New Delhi: Time was
when bread came in white or brown, and anything more sophisticated
would entail a drive to a special bakery. But just walk down to
your friendly neighbourhood store today and a profusion of bread
varieties greets you - multi-grain, whole wheat, garlic, dalia,
fenugreek and more. Thanks to growing awareness about health and
also more adventurous eating habits, the demand for new
health-based or flavoured breads has gone up in Indian metros. And
manufacturers have been more than happy to oblige.
Ramesh Mago, president of the All India Bread Manufacturers
Association (AIBMA), says, "At least 30-40 varieties of bread are
easily available in the market."
"Consumers have become health-conscious and to keep up with their
demand, manufacturers have come up with a variety of breads," said
Gurbachan Singh, the owner of a grocery store in New Friends
"New variety is a big hit. Consumers have understood that eating
maida is not good for health; so wheat, daliya and multi-grain
breads have become part of their daily meal," Singh added.
Consuming fibrous food is part of healthy diet. Whole grain bread,
which is made with whole grains and seeds such as atta, barley,
gram, soya flour, oats, sesame, and other seasonal fruit and
vegetable seeds is the most sought after.
Then there are fruits and dry fruit-based breads such as olive,
walnut and fruit bread. Other varieties available in the market
are corn bread, mushroom and foccacia.
What's more, it doesn't pinch your pocket. An 800 gm loaf of white
bread costs Rs.20, while 400 gm of multi-grain bread is priced at
Rs.35; 350 gm brown bread Rs.17; and 480 gm dalia bread comes for
Harvest Gold is one of the first companies that took the bread
variety to the common man's doorstep.
"In 2007, we brought the American concept to India. We were the
first to bring the variety to local markets. There are about 27 to
28 different varieties, including pizza bases, that we produce,"
Darab Khan, marketing head of Harvest Gold, told IANS.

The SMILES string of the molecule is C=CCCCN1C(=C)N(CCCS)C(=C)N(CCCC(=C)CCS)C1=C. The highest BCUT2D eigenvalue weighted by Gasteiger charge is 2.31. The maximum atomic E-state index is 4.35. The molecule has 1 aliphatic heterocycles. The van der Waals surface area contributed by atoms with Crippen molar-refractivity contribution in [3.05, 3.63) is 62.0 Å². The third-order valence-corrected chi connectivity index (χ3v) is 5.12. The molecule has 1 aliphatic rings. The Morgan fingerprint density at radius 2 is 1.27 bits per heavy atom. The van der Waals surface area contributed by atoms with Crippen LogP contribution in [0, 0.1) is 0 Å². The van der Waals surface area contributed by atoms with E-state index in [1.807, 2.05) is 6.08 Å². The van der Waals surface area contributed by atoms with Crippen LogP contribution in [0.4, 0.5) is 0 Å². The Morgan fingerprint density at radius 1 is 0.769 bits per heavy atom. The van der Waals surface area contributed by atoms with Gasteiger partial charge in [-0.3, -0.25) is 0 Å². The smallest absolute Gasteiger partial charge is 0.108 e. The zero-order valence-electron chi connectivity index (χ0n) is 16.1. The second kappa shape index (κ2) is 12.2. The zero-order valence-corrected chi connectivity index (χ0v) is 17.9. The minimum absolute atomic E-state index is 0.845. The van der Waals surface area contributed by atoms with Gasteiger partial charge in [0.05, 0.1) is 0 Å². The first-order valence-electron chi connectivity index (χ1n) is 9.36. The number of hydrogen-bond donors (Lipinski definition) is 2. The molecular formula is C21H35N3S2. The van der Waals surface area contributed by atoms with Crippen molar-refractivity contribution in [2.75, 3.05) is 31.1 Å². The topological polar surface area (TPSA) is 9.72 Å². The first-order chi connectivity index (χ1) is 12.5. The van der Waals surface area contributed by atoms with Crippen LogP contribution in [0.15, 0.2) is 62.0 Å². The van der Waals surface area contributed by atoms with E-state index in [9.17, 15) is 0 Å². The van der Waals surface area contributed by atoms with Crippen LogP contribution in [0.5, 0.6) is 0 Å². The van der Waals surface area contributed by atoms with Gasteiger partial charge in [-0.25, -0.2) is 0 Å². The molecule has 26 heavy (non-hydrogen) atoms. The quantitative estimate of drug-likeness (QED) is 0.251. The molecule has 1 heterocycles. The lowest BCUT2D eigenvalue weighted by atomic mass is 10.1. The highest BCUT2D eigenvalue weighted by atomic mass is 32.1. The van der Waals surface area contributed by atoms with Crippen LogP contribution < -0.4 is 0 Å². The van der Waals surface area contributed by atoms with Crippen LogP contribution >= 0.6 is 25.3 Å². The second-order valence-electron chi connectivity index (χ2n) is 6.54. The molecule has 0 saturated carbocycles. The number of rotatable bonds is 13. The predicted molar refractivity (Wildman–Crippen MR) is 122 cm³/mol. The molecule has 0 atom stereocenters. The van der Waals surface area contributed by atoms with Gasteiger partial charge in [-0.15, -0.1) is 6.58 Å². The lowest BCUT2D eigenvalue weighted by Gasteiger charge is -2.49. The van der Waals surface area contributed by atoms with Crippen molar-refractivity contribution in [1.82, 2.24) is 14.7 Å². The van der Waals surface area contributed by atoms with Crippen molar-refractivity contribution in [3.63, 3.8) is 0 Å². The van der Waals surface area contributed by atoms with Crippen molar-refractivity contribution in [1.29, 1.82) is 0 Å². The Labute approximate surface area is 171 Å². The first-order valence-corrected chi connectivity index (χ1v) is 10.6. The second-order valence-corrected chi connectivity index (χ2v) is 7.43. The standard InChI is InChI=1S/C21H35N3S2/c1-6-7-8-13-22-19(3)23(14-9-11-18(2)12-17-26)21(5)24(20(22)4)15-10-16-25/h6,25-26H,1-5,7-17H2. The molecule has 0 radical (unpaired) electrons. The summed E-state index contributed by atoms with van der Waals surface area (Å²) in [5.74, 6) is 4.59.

"The graph has definitely shown an increase in demand, specially
brown (wheat) bread, which fetches us 100 percent sales. The
section of health-conscious people has increased drastically in
the past five years and it is the sole reason why the concept of
taking a variety of breads to local market came into being," he
Sales of dalia and multi-grain breads are also picking up.
"We receive 50 percent rejection in products like dalia and
multi-grain breads due to various reasons. The concept is a hit in
posh colonies. It hasn't reached the remote areas yet, but it will
be a big hit in the next few years," Khan added.
Another company selling a variety is Gopala; and there is
Hindustan Unilever Ltd which makes modern atta bread.
Has this affected sales in bakeries?
"No point denying that it has definitely dipped our sales," Manoj,
an attendant at Maxim's bakery in south Delhi, told IANS.
"Now people pick up their choice of breads from local markets when
they go for their daily grocery shopping. But there are customers
who emphasise on the product being fresh; also, for some, loyalty
is also a force that brings them to bakery shops."
Neha Gupta, a professional, said: "Multi-grain is a healthy option
and it is available locally. When I am getting something at Rs.35,
why should I shell out Rs.50 just because it is from an elite
According to Mago of AIBMA, the per capita consumption of bread is
2.3 kg per year and the growth rate is around three percent
It is still not an organised sector. A recent data analysis by
Omega Analytics reveals that the organised sector production of
bread comes up to 1,500,000 mt (megatonne).
And the white bread still rules.
Rajesh of Britannia, which manufactures only white bread, says its
reach is greater in the interiors and it doesn't face any
"White bread still rules the market and covers most of the
localities. Middle-class and lower middle-class families,
specially in small towns and villages, still opt for white bread."
But, he concedes, "Yes, in the posh colonies and localities of
metros, variety has tried to make a place for itself."
(Manpreet Kaur can be contacted at firstname.lastname@example.org)